Pakistan says alleged Taliban ties are US 'negative propaganda'

Admiral Mike Mullen said Pakistan's intelligence agency has ties to a Taliban faction, sparking a new row in the troubled US-Pakistan relationship.

By , Correspondent

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    In this photo released by Inter Services Public Relations, U.S. Chairman of the Joint Chiefs of Staff Adm. Mike Mullen, left, listens to Pakistan's Chairman Joint Chiefs of Staff Committee General Khalid Shameem Wynne during a meeting in Rawalpindi, Pakistan on Wednesday, April 20.
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The Pakistani Army slammed the US for "negative propaganda" on Thursday, a response to American accusations that Pakistan's intelligence agency still has ties to a Taliban faction operating in the country. The escalating incriminations coming from both sides indicate the immense pressure facing the US-Pakistan relationship, although both countries vow they are committed to maintaining ties.

Pakistan was enraged by the case of Raymond Davis, the CIA contractor disguised as a low-level US embassy official who shot and killed two Pakistani men in January.

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That incident prompted last week's announcement that Pakistan expected the US to halt all drone attacks in the country and to cut the number of intelligence agents operating on the ground, including all of those operating without Pakistan's knowledge. The US has given no indication that it plans to acquiesce to Pakistan's demands.

Chairman of the Joint Chiefs of Staff Adm. Mike Mullen visited Pakistan this week to try to soothe the tensions between the two countries and meet with Pakistani military officials. Pakistan insists that the key problem is a lack of US trust in Pakistani counterterrorism efforts, as well as US drone attacks, which are highly unpopular among the Pakistani public. The US says that Pakistan is not doing enough to fight terrorism, an accusation Pakistan also disputes.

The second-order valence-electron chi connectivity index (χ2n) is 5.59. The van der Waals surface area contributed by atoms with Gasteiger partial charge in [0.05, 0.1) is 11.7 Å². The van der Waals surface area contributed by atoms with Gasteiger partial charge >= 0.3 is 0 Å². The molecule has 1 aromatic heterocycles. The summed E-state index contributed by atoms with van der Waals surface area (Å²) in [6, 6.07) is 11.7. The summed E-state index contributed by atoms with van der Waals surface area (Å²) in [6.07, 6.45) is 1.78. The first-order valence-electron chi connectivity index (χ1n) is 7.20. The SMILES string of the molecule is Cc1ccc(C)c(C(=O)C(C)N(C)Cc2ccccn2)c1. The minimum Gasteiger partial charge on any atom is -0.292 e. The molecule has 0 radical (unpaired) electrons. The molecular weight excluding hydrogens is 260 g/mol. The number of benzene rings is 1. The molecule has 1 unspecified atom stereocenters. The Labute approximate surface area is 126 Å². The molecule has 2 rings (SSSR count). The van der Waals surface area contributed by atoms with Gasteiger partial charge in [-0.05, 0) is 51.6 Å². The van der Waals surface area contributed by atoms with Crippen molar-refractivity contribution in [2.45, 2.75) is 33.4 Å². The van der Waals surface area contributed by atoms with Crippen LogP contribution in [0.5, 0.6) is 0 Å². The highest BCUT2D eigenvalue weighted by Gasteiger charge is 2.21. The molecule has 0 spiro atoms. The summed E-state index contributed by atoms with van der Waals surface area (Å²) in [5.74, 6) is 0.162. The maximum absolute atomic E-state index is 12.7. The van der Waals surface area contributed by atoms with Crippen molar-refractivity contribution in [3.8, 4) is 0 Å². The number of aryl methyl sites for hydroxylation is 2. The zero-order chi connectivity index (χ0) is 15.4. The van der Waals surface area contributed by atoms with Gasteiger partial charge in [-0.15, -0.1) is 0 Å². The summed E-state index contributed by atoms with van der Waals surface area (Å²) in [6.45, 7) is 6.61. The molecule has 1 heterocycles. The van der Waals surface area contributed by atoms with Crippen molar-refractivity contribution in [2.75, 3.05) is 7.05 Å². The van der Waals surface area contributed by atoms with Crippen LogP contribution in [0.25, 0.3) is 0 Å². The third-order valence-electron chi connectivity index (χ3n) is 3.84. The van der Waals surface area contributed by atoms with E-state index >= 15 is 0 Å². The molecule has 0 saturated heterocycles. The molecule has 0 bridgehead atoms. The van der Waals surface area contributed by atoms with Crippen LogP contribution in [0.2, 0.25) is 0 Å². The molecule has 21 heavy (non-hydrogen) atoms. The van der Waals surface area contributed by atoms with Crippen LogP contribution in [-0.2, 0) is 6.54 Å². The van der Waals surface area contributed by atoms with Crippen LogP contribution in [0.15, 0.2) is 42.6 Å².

According to the Associated Press, Pakistan’s military chief, Gen. Ashfaq Parvez Kayani, said Thursday that "the Army's multiple offensives against insurgent groups in the northwest are evidence of Pakistan's 'national resolve to defeat terrorism'."

The comments from Admiral Mullen on Wednesday – that Pakistan's intelligence agency, Inter-Services Intelligence (ISI), has ties to the Haqqani network, an Afghan Taliban faction based in North Waziristan, according to the AP – are likely to only exacerbate the perception among ISI that the US does not trust the agency. The Haqqani network, one of the most deadly obstacles to US and NATO operations in Afghanistan, launches attacks on foreign troops from its Waziristan bases.

Both the US and Pakistan had ties to the Haqqani network during the Soviet occupation of Afghanistan in the 1980s. The US doubts ISI's claims that it severed those ties after 9/11 and suspects that ISI hopes to leverage the Haqqani network for influence in Afghanistan once US and NATO troops leave.

The Pakistani newspaper The Dawn reported that suspected ties to the Haqqani network were at "the core of Pakistan's problematic relations with the US" and noted that Mullen's comments were unprecedentedly strong, but not new.

Though the Haqqani network’s presence in the tribal areas and the army’s reluctance to go after them has been a sore point in Islamabad-Washington relations for some time now, Admiral Mullen’s words indicate a hardening of the American stance.

Rarely in the past have American officials been this open and categorical about links between the ISI and the network.

It is also noteworthy that Michael Mullen did not just press for military action against the militants in North Waziristan, but also said that ISI’s links with the Haqqanis were unacceptable.

It is pertinent to mention here that the Pakistan Army and the ISI have repeatedly denied these allegations and have asked for evidence in support of such charges.

Mullen described the Afghanistan-Pakistan border region as the "epicenter of terrorism in the world" and insinuated that there would be no halt to the drone attacks or a reduction in covert US presence in the country for that reason, according to The Dawn.

General Kayani said the drone strikes "undermine" Pakistan's own efforts to battle militants in the country because they sap public support for the military and ISI's operations, Bloomberg reported. Pakistan has also resisted US requests for assistance battling militants in the northwest.

Despite the disagreements on counterterrorism efforts, the two countries also recognize the necessity of maintaining ties, the Wall Street Journal reports – Pakistan because it needs the billions of dollars of aid it receives from the US, the US because it uses Pakistan as a conduit for moving supplies into Afghanistan and needs Pakistan's assistance fighting militants, especially as it begins to withdraw troops from the region.

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